Well, I am no rookie to controversies surrounding the books that Oprah has chosen for her Book Clubs. In 2005, she declared that James Frey’s memoir, A Million Little Pieces, was revelatory and that James Frey was the man that kept her up at night.

You know what? Both times, Oprah was right. They were really good books. Regardless of the controversy that spins around them. Because, really, what is story telling? Connecting with another person is one of the highest forms of social being for humans, and at the heart of it is good storytelling. When I’m telling you a story, and you’re engaged in it, you match your thinking with mine. Both Cummins and Frey were able to do this– whether they fictionalized parts of their memoir or if “someone slightly browner” should have written it (as Cummins concedes in her Author’s Notes). More importantly, she did spend four years researching and writing the novel, but she also was compelled to write the story because she was frustrated by the discourse surrounding immigration in the United States.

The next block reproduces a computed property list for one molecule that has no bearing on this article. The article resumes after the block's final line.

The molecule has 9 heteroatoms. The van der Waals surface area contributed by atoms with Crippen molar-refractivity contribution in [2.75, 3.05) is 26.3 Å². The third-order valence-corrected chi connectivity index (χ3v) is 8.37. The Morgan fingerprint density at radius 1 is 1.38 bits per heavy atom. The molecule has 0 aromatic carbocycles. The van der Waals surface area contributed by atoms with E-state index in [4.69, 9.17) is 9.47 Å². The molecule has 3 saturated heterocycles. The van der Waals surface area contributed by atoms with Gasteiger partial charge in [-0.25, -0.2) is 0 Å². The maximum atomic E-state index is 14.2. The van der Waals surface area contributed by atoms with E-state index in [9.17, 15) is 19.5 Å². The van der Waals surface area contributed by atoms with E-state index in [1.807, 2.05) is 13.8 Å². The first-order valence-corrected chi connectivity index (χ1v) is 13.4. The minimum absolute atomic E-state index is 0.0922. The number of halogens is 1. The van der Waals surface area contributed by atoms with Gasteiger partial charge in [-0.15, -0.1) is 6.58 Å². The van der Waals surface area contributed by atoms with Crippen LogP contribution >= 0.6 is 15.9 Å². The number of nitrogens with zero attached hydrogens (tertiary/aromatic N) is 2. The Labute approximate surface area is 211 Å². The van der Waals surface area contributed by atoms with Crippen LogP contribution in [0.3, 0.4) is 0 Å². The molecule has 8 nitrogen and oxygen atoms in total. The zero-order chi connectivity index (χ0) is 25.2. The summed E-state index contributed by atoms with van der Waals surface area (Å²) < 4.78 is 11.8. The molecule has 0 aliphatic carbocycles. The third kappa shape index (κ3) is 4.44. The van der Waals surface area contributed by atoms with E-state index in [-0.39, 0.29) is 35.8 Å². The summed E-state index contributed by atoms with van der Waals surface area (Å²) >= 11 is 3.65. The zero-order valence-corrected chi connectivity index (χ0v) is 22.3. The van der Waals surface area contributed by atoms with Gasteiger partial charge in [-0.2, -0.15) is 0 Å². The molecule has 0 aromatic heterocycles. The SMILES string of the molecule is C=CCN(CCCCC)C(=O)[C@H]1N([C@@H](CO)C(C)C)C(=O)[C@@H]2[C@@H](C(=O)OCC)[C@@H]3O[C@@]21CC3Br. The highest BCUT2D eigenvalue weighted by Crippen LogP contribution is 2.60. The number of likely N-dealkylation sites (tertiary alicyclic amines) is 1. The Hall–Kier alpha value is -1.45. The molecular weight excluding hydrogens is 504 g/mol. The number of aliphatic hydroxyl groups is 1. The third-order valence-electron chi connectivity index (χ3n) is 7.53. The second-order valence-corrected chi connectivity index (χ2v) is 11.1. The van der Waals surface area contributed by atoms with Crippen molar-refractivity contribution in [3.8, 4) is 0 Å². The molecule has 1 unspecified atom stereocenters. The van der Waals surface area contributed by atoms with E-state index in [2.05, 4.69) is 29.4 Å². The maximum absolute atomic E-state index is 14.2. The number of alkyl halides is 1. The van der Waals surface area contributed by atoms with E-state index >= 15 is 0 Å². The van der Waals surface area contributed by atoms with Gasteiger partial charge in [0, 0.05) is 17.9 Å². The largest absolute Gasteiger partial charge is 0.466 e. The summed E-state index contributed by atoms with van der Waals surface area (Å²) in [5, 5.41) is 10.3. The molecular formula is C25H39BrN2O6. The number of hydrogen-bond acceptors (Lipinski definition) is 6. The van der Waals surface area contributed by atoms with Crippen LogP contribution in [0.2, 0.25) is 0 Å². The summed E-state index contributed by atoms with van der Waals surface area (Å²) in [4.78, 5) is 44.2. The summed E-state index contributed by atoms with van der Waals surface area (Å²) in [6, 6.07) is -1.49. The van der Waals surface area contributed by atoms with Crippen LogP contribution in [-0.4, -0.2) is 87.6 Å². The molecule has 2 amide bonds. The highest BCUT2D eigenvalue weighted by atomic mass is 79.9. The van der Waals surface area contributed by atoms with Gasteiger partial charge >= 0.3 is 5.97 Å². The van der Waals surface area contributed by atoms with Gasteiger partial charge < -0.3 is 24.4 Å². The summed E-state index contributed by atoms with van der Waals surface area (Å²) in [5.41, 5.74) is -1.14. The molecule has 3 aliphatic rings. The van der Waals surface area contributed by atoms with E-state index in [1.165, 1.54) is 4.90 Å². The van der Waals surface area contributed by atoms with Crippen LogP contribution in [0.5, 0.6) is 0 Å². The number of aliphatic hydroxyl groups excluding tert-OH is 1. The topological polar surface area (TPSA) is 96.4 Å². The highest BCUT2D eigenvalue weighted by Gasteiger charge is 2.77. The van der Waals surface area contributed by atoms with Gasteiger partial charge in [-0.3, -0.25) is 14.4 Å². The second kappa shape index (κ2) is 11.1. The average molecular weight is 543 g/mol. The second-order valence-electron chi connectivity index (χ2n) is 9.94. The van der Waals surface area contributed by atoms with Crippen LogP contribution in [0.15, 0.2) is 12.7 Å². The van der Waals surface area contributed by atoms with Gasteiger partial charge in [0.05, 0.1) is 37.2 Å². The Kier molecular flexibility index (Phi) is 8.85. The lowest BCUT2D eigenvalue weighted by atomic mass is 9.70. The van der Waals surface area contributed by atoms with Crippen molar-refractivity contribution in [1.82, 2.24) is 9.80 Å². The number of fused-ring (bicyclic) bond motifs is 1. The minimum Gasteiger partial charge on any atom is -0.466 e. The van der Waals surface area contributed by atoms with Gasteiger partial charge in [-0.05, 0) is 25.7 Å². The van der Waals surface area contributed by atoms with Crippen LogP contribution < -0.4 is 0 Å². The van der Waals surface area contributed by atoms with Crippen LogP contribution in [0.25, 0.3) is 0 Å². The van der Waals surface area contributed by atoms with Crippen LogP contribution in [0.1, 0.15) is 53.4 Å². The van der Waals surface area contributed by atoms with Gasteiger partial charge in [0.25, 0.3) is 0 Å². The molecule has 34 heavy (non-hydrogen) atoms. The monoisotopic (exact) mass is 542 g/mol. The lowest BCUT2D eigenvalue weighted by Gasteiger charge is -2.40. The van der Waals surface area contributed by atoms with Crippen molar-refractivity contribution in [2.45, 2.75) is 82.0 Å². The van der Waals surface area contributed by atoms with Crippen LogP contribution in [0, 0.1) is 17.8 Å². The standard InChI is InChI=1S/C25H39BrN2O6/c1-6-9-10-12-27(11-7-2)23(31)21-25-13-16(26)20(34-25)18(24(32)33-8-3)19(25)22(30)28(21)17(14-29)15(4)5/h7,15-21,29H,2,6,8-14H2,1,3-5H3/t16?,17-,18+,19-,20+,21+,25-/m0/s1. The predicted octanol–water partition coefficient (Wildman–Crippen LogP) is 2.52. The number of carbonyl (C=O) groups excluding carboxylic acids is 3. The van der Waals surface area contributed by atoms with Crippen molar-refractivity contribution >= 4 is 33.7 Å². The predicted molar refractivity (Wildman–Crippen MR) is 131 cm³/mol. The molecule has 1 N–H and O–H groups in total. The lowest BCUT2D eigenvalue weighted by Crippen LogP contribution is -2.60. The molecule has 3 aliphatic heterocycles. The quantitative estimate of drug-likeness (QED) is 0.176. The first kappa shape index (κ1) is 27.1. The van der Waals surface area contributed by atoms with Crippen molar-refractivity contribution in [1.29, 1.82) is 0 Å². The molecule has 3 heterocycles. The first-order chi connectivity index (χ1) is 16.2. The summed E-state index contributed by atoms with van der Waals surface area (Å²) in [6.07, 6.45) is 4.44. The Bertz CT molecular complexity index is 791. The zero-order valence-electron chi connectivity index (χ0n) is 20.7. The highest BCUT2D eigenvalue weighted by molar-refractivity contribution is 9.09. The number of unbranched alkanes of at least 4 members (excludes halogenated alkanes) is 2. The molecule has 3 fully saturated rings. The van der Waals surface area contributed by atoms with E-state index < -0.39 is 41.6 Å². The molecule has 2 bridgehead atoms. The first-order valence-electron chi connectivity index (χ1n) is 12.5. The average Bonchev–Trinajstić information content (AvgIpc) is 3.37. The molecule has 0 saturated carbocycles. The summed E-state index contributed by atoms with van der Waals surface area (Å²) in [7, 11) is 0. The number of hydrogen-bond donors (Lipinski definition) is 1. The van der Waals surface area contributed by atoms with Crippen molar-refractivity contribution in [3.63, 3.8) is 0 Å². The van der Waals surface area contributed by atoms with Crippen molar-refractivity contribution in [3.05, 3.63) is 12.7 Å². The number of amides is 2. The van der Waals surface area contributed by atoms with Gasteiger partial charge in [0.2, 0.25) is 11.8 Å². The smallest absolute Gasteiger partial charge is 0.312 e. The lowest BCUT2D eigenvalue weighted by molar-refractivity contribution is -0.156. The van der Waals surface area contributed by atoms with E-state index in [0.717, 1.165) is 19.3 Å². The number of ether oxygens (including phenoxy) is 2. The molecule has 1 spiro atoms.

I was appalled at the way Latino migrants, even five years ago — and it has gotten exponentially worse since then — were characterized within that public discourse. At worse, we perceive them as an invading mob of resource-draining criminals, and, at best, a sort of helpless, impoverished, faceless brown mass, clamouring for help at our doorstep. We seldom think of them as our fellow human beings.

(Cummins, p.381)

Cummins drew me in to Lydia’s story. I pained for her incomprehensible loss; I was bereft, as she was, at the impossible choices left for her and her son, Luca. I followed their journey through Mexico to the border with breath caught in my lungs and my heart in my stomach.